SBU’s Artem Oganov and crystal structure prediction

SBU’s Artem Oganov and crystal structure prediction

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Computer model predicted that sodium would become transparent under pressure, and it does

Finding new materials has been a field where industrious and determined workers mixed elements, hoping to come up with the right combination to form a structure that might meet their needs.

While their choices of ingredients weren’t random, their results often proved disappointing, as the process produced considerably more failures than breakthroughs.

About eight years ago, however, Artem Oganov tried to change that. He didn’t want to build a better workbench or come up with a way to test more materials in a lab. He wanted to come up with a more efficient approach. Armed with a computer and working in an office at Stony Brook University, Oganov hoped to improve the process.

Predicting the crystal structure of an element or molecule in its lowest possible energy state presented an enormous challenge.

“Mathematically, when you formulate this problem, it looks intractable,” explained Oganov.

“The number of possible structures can be boiled down to ten to the power of 20 or 10 to the power of 50. Technically, you can’t sample all those structures,” he continued.

In 2003, Swiss scientists developed a computational method called metadynamics. It provided the first hope that the problem of crystal structure prediction might not be totally hopeless. Still, the process had significant limitations, Oganov said.

Oganov and several graduate students over the years, including Colin Glass, Andriy Lyakhov, Qiang Zhu, Guangrui Qian and Salah Eddine Boulfelfel, attempted to create a computer program that would narrow down those possibilities.

When their first several efforts were unsuccessful, “we were ready to give up.”

By combining several innovative approaches, including uniting global optimization (looking for the most likely solution in the big picture) with local optimization (narrowing the choices down among more subtle differences), they came up with a program that worked.

“The whole trick is to invent an algorithm which can work efficiently and reliably for a nearly infinite size,” he offered. “The problem was so big that we were dreaming without really hoping to get it.”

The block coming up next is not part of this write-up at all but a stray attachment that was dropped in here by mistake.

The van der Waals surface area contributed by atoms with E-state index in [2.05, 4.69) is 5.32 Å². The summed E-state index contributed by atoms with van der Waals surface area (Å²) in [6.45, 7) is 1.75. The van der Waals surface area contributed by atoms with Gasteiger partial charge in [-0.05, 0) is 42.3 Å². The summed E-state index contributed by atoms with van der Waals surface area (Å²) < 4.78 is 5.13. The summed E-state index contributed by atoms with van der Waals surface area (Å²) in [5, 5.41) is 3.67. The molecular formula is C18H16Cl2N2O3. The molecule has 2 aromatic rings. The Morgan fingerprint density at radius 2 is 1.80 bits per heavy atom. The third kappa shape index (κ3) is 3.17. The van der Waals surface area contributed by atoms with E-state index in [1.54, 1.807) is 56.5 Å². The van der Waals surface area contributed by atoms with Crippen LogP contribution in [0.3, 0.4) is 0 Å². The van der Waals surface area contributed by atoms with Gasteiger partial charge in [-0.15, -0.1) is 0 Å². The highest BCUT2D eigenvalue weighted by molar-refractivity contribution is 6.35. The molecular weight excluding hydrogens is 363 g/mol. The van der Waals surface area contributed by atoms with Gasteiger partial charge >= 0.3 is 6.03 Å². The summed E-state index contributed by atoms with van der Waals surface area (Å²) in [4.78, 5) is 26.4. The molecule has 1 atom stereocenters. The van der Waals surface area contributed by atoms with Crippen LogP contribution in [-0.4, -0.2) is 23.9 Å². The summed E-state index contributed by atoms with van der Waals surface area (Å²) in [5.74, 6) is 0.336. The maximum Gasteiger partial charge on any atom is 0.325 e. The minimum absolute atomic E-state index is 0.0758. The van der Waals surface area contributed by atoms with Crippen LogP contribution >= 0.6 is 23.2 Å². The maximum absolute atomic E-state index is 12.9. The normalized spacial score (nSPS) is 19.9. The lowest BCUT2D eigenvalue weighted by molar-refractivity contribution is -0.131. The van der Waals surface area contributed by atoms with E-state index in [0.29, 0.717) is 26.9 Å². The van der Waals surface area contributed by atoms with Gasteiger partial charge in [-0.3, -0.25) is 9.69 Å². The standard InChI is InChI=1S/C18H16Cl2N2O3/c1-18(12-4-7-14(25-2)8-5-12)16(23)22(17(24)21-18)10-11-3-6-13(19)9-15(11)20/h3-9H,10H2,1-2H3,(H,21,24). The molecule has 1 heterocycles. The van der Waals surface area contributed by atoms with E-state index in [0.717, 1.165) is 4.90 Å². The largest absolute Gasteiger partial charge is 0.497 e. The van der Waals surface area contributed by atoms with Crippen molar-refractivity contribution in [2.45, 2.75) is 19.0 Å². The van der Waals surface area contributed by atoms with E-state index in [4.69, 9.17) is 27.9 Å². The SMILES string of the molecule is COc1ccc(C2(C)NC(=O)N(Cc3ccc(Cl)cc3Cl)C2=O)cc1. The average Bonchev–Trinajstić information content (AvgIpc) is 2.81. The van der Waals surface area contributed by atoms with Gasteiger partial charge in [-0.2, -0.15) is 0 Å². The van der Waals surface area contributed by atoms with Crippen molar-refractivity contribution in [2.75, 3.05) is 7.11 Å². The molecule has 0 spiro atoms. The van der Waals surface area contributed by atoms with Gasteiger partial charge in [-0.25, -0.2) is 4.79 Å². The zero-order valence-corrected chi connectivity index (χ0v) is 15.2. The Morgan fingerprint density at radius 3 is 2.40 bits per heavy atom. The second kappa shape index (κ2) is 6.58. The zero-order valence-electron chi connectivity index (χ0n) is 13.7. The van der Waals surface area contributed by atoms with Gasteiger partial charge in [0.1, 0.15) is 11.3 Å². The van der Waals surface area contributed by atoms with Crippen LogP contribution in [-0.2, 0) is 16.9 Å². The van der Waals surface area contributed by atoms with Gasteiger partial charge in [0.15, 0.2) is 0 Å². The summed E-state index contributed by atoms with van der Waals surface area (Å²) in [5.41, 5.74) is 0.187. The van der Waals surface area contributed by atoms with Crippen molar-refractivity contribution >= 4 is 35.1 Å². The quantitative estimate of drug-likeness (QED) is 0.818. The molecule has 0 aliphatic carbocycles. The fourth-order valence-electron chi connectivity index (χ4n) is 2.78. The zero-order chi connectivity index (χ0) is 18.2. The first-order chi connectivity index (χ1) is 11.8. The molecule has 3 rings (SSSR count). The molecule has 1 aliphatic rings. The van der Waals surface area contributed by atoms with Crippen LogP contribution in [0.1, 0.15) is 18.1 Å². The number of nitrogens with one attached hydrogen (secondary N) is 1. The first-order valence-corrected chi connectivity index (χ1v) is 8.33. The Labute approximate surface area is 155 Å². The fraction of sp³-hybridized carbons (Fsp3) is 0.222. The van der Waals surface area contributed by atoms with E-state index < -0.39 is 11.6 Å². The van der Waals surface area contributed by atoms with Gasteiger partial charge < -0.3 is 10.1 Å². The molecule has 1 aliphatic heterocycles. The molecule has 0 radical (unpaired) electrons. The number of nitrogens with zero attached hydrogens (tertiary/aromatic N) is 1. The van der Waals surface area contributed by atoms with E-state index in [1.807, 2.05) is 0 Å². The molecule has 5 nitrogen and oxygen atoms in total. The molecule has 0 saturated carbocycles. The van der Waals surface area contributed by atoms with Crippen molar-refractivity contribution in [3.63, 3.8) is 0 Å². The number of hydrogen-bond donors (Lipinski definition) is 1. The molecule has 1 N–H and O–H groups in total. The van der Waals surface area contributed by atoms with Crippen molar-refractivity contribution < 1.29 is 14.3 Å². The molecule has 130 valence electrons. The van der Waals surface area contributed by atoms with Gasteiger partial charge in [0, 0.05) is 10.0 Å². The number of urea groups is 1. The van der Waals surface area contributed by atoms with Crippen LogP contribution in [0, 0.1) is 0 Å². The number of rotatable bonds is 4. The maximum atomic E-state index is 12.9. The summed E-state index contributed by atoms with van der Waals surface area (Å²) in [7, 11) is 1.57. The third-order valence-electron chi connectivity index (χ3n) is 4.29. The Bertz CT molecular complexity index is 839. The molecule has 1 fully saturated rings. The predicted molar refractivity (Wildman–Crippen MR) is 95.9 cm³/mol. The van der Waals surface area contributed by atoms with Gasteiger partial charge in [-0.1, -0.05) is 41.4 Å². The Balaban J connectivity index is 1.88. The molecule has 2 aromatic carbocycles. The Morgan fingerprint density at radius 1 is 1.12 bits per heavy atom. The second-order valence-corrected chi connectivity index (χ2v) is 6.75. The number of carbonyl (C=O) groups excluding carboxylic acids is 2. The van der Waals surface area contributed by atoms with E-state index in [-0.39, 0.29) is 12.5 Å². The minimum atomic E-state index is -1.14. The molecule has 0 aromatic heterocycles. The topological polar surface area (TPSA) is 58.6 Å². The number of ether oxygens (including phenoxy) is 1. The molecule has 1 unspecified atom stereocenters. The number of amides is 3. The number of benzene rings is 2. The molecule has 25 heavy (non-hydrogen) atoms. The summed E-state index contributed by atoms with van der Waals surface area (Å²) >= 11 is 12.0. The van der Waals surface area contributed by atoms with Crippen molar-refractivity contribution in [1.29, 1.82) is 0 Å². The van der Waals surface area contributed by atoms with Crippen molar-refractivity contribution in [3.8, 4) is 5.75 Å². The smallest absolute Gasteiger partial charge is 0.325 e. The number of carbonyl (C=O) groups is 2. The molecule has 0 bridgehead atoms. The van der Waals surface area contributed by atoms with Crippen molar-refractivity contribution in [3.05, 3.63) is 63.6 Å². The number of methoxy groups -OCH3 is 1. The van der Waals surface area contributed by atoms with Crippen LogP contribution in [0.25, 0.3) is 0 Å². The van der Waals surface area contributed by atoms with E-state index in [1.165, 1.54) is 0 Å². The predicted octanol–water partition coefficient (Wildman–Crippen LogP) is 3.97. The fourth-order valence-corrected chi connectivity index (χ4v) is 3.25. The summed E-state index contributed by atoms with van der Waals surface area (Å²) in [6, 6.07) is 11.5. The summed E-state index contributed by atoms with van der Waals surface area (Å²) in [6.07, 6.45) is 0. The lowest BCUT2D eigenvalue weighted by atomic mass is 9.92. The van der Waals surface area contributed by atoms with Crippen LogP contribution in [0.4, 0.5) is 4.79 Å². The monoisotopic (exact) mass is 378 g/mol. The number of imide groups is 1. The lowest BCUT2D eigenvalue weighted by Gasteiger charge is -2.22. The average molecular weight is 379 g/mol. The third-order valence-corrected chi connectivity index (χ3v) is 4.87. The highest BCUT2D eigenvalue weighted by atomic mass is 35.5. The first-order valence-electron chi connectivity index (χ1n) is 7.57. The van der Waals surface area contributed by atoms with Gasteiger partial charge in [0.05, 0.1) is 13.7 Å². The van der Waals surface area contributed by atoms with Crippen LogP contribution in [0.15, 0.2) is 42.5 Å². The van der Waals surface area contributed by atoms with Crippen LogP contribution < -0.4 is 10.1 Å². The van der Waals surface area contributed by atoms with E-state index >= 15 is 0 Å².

Oganov’s work has become “the gold standard,” suggested Stony Brook Geosciences Chairman Richard Reeder. “Discovering structures before was kind of random trial and error. There’s no systematic way to do it.”

Using the computer model, Oganov and his team predicted that sodium would become transparent under pressure. They found a collaborator who would conduct the test and, as they predicted, the metal became transparent.

The Oganov lab also became involved in an important discovery about carbon. Under high temperatures and pressure, carbon becomes diamonds. Under the same pressure, but at room temperature, carbon becomes superhard, without turning into diamonds.

Scientists had made guesses about the structure of this superhard carbon, but had trouble narrowing down the list in part because of the low resolution of experimental data. Using his computer model, Oganov predicted its structure. With some experimental support, Oganov’s prediction of a so-called M Carbon proved accurate.

Because other forms of carbon have had applications in technology, Oganov suggested this form might become instrumental in future manufacturing breakthroughs.

Oganov’s discoveries “won’t be seen to be applicable immediately,” Reeder explained, but could impact a wide range of fields, from planetary sciences to drug design.

In his presentations about his work, Oganov includes numerous historical references.

Indeed, if he hadn’t become a scientist, the Russian-born Oganov would have become a historian.

“History,” he explained, “gives very valuable lessons of wisdom: what were the good decisions and the bad decisions people made. How does progress work? History gives you good perspective on that.”

It’s important, he suggested, for people to have historical role models. Some of his include Linus Pauling, whom he described as being the “greatest chemist of the 20th century,” as well as Lev Landau. A physicist, Landau could “throw more ideas on one page than in a whole book written by other people.”

Laudau worked on his couch, scribbling notes that became the basis for papers and books, including one that physicists are still using, Oganov said.

A resident of East Setauket, Oganov would like to become a role model to future generations.

Oganov’s chairman believes he already stands out in his field, not only for his accomplishments but also for his intelligence.

“He’s well on his way. His code is the best out there,” Reeder said. “He has the motivation and the drive to do it.”